Then the joint system + environment state \(\rho = \rho_{S,0} \otimes \rho_{E,0}\) (now written as a density matrix) evolves as
Using the BakerCampbellHausdorff theorem we can expand this to second order in \(\epsilon\)
We can insert the initially factorizable state \(\rho = \rho_{S,0} \otimes \rho_{E,0}\) and trace over the environmental degrees of freedom to obtain
where the coefficient in front of the second part is by our initial assumption very small \(\gamma := \frac{\epsilon t^2}{2\hbar^2}\tr{V_E^2 \rho_{E,0}} \ll 1\). This evolution happens to be approximately equal to a Kraus map with operators \(K_1 := I  \frac{\gamma}{2} V_S^2, K_2:= \sqrt{\gamma} V_S\):
This agrees to \(O(\epsilon^{3/2})\) with the result of our derivation above. This type of derivation can be extended to many other cases with little complication and a very similar argument is used to derive the Lindblad master equation.
Support for noisy gates on the Rigetti QVM¶
As of today, users of our Forest API can annotate their QUIL programs by certain pragma statements that inform the QVM that a particular gate on specific target qubits should be replaced by an imperfect realization given by a Kraus map.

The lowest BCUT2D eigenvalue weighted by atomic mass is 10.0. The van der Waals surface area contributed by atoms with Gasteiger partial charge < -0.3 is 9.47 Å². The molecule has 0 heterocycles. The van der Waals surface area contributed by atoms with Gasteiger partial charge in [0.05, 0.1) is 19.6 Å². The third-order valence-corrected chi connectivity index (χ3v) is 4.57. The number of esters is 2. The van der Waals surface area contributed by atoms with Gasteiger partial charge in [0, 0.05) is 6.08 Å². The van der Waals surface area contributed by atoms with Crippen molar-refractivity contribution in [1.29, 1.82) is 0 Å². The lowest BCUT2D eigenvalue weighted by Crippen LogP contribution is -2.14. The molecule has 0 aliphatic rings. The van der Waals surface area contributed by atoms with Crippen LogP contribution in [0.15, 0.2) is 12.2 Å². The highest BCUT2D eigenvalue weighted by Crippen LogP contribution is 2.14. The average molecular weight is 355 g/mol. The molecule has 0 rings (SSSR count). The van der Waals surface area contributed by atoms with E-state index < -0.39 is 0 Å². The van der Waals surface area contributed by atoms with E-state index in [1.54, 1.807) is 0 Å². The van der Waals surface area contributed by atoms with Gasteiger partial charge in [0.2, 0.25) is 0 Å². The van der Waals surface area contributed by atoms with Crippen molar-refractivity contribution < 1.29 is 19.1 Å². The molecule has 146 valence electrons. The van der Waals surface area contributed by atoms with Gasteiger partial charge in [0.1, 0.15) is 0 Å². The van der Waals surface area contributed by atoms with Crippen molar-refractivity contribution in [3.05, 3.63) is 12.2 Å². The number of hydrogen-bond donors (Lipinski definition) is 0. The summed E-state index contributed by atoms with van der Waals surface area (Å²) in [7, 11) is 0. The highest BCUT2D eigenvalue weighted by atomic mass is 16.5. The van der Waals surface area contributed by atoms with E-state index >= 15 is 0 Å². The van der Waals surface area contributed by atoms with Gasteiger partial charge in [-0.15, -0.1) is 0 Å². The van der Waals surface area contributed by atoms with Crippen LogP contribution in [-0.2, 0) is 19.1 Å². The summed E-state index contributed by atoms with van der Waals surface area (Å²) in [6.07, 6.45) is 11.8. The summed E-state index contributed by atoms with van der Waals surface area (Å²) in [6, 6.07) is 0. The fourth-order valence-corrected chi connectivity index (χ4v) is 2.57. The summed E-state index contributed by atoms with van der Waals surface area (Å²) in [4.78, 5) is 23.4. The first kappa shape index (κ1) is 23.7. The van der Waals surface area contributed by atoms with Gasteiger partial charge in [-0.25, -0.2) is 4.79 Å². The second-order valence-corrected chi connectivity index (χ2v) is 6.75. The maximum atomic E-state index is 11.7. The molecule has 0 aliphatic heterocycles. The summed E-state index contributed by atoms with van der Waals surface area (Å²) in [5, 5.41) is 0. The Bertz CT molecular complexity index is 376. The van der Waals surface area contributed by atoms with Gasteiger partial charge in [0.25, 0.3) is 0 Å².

But the QVM propagates pure states: How does it simulate noisy gates?¶
It does so by yielding the correct outcomes in the average over many executions of the QUIL program: When the noisy version of a gate should be applied the QVM makes a random choice which Kraus operator is applied to the current state with a probability that ensures that the average over many executions is equivalent to the Kraus map. In particular, a particular Kraus operator \(K_j\) is applied to \(\ket{\psi}_S\)